"I'd have expected to see hummingbirds around those flowers," I said. I'd hardly finished speaking when a tiny bird, hardly bigger than a bumblebee, shot past and disappeared into the tangle of foliage. We watched intently for a few minutes until the hummingbird reappeared. It hovered, darted, hovered again, then shot up over the canopy and disappeared somewhere into the other side. I had no idea what species it was, but the delight of watching it fly, of seeing something so intensely alive gave me a little hope. One of the things I love about birds is the way they so often either ignore us (within the limits of safety) or regard us as an opportunity to be exploited — in short, they live largely on their terms, not ours. The little hummingbird at Peguche exemplified this perfectly.
Near the entrance to the main trail, youths kicked a football around; fires burned down, perhaps readying themselves for the evening's grilling; large tents occupied spaces between the trees; dogs wandered around, sniffing hopefully. Smoke drifted across a line of stalls packed with colourful souvenirs. We walked on, stopping to look at a small black pig tethered by a much twisted rope knotted around its middle. It tossed aside a disintegrating board with its snout, but in that dry and dusty yard the chance of finding anything edible seemed remote. On the other side of the yard a small, scruffy sheep, also tethered, gnawed at a few dust-smothered weeds. Then, incongruously, a  beautiful, lithe grey cat stepped out onto the cobbled road, crossed it and slipped through a high, iron gate. I went over to say hello but in a manner suited to its bearing the cat ignored me and strolled further into the yard. I didn't mind the snub.
Further on, we passed a long, open food stall — little more than a back wall, one end and a roof, sheltering a collection of simple tables and a cooking area where a middle-aged, weathered woman worked at an enormous pot. An old lady sat eating at a nearby table and looking out at the passersby from the elevated terrace on which the stall stood. I smiled; she smiled back and waved. On the spur of the moment I started walking over, realising as I did that I had no idea what I'd say, other than "Buenas tardes".

When I got closer I saw a black and white cat under the table, at her feet. Without thinking, I pointed and said "El gato," and the cat immediately rose and came to the edge of the terrace to bump against my hand. I rubbed its neck and head with my knuckles, trying not to think too hard about what I might be catching and consoling myself with the thought it probably would be nothing worse than something a fungicide would clear up in short order. The old woman was grinning; so was the woman at the pot.
   "Bonito," I said, indicating the cat and hoping it was the right word.
They seemed to appreciate it; I said goodbye and left them laughing, but I needed no knowledge of Spanish to understand the good humour.

On the bus back to Quito I tried to ignore the sporadic stench of some kind of solvent and the hideously awful movie on the screen at the front of the bus — a film seemingly about little more than steroid-poisoned men smashing each other into bloody pulp in variations on cage fighting  — and instead looked out the window at the real lives going on in the late afternoon. The pigs in yards; the tom turkey displaying hopefully and futilely to an oblivious chook; a child running with a couple of dogs to a small stream at the bottom of a sloping paddock partly obscured by wild vegetation. What was the child feeling? The freedom of running in a half wild place, perhaps? The delight of being released temporarily from homework and chores? Maybe, without knowing it, the child was simply enjoying the freedom of not knowing enough about the wider world to be trapped into coveting it?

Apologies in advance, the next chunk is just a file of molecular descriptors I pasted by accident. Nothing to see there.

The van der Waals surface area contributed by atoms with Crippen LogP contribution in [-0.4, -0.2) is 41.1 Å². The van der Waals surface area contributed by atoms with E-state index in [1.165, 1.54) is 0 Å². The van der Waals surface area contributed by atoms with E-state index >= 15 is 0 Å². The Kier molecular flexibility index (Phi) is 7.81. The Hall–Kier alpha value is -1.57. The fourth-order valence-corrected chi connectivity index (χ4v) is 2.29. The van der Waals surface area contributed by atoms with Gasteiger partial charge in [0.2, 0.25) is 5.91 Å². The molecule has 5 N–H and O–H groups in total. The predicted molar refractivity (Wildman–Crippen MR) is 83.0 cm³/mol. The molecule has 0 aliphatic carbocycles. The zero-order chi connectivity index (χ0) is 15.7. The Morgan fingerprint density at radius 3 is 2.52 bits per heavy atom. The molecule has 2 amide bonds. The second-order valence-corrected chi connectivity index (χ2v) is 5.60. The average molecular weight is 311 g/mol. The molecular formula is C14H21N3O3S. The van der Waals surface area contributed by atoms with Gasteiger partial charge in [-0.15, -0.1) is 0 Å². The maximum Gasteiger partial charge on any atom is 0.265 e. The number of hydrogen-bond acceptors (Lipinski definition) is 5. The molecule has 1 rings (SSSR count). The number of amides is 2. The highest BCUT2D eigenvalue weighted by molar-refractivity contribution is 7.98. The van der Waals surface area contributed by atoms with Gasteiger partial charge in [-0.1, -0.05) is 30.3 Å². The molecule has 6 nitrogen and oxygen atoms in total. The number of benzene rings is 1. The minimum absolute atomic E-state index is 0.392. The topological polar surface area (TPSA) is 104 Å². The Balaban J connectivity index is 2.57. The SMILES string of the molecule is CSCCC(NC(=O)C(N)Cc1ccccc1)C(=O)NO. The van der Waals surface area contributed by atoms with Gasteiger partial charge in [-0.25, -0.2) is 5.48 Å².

Later, I saw huge earth-moving machines with work-polished blades devouring the mountainsides, widening roads, straightening corners, improving bridges — gnawing at the Andes  — and I felt momentarily overwhelmed by the relentless, inexorable destructiveness of human beings. The bus drove on into the evening and the lowering sun threw a longer, warmer light. On the side of the road I saw striations in the soft earth  — the marks of the blade of a massive digger. A swirl of wind, and sand fills the marks a little more; the glancing evening sun accentuates the textures  — the raw, brash marks of the machine; the fine, dusty texture of the sand slowly hiding those human-made marks. In the distance, the white cone of a volcano; here, the deep valley with its swift, turbulent river churning far below. A sere, arid landscape of steep mountainsides thorny shrubs, cacti, dust and the long, deep shadows of evening.

The bus drives on, taking us back to Quito, but to what future?

1. The Cascada de Peguche.
2. In the Otavalo market later in the day, when the crowd had thinned.
3. The view from my room one evening. The mountains appear smaller in the photo.
4. Same view, telephoto; this (I think) is one of the routes to Rucu Pichincha (not the usual one, which starts from the top of the teleférico).

Photos and original text © 2011 Pete McGregor

15 August 2011

The first hummingbird

Outside the El Colibri cafe last Sunday I took a deep breath and walked in, through the tree-shaded courtyard where apparently one could watch the hummingbirds (hence the name: el colibri, the hummingbird) and into the pleasantly cool main seating area. At the counter I explained in Spanish that I didn't speak Spanish; the attempt must have worked because the waitress said no more and slid a menu across to me. At least I understood most of the components of the dishes, so I eventually ordered a vegetarian tortilla and mineral water. The waitress said something I had no hope of understanding.
"No entiendo," I said.
"Sit down," she said, carefully. I assume her English was as rudimentary as my Spanish.

I found a little wooden table under the trees and sipped the water, glad I'd chosen the most effective form of rehydrating. A Great thrush, strikingly similar to the blackbirds I know so well, flew across the courtyard; an Eared dove padded about on the ground. Above me, a small, unidentifiable bird flitted through the foliage of a broad-leaved tree and somewhere else a bird made a sound like two stones being struck together.